Being rejected from a prominent school due to her undocumented status, despite her getting a top score, sparks a fight in her to advocate for immigrant and worker rights. Motivated by the need to “convince them [citizens who can legally vote and exercise their political rights] to make a new rule, to work without fear and be let into school” (p. 31), she interviews immigrants all over town, writing their stories. Flor makes it on television to amplify immigrant voices and publicize the truth. Even though Flor had to learn that “For All wasn’t all it should be” (p. 34), she believed in collectivity as the path toward achieving justice, what the country should be about. Children see that united, a group with goals that they believe in can change unfair laws.
The takeaway of this book aligns with the critical race theoretical principle of critiquing liberalism and therefore questioning who is being left out of the laws and policies in place. This also relates to the concept of structural determinism, the idea that our system is ill-equipped to redress certain wrongs, including those against immigrants. While the book charts political participation and activism as a concrete way forward for immigrants, one step further would be to acknowledge that in a nation that’s based on legal precedents which have upheld racism as normal, antiracist efforts extend beyond law and policy. This book is highly recommended.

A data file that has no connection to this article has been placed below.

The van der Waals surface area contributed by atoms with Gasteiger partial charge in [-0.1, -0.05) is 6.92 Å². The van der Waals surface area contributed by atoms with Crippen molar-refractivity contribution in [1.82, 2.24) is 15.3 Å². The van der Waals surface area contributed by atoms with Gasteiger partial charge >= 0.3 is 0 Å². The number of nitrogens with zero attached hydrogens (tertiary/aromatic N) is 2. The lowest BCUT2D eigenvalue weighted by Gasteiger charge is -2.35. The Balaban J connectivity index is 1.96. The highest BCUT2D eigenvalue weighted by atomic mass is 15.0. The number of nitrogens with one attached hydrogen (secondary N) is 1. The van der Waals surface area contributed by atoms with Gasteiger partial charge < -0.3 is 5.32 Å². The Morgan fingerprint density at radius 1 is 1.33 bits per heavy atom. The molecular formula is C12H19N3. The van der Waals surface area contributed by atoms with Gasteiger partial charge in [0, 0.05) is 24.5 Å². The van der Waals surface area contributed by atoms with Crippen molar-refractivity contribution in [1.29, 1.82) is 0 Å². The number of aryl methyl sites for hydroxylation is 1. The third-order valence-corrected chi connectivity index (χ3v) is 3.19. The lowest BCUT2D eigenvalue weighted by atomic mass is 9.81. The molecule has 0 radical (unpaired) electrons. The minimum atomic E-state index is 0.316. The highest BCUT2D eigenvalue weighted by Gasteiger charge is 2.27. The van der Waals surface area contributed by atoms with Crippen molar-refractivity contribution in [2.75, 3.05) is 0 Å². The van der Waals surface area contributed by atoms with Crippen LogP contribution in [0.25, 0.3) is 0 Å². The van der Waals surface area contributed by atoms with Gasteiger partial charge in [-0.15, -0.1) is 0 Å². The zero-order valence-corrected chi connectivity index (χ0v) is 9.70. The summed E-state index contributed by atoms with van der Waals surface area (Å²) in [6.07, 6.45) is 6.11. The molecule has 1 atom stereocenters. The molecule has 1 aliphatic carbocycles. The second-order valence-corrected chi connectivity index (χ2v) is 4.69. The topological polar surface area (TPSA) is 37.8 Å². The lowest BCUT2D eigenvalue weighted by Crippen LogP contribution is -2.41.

Paige Pagan is a Social Justice Books Program Specialist at Teaching for Change.
For All by Alejandra Domenzain
Published by Hard Ball Press on March 15, 2021
Genres: Bilingual, Immigration and Emigration, Latinx
Reading Level: Grade K, Grades 1-2
Review Source: Teaching for Change
Publisher's Synopsis: Flor and her Dad make the dangerous journey from their poor country to a land called For All/Para Todos. As Dad works long hours picking fruit in the fields for little pay, they soon learn that immigrants are not welcome. As Flor grows up, she learns that her story, like the story of so many migrants, needs to be told. She picks up her green pen and writes from the heart about her life in this beautifully illustrated bilingual children's book, written in musical rhyme. A timely children's story about the hopes and dreams of immigrants and the harsh realities of life in a new country, For All/Para Todos is a tone poem for families to enjoy together.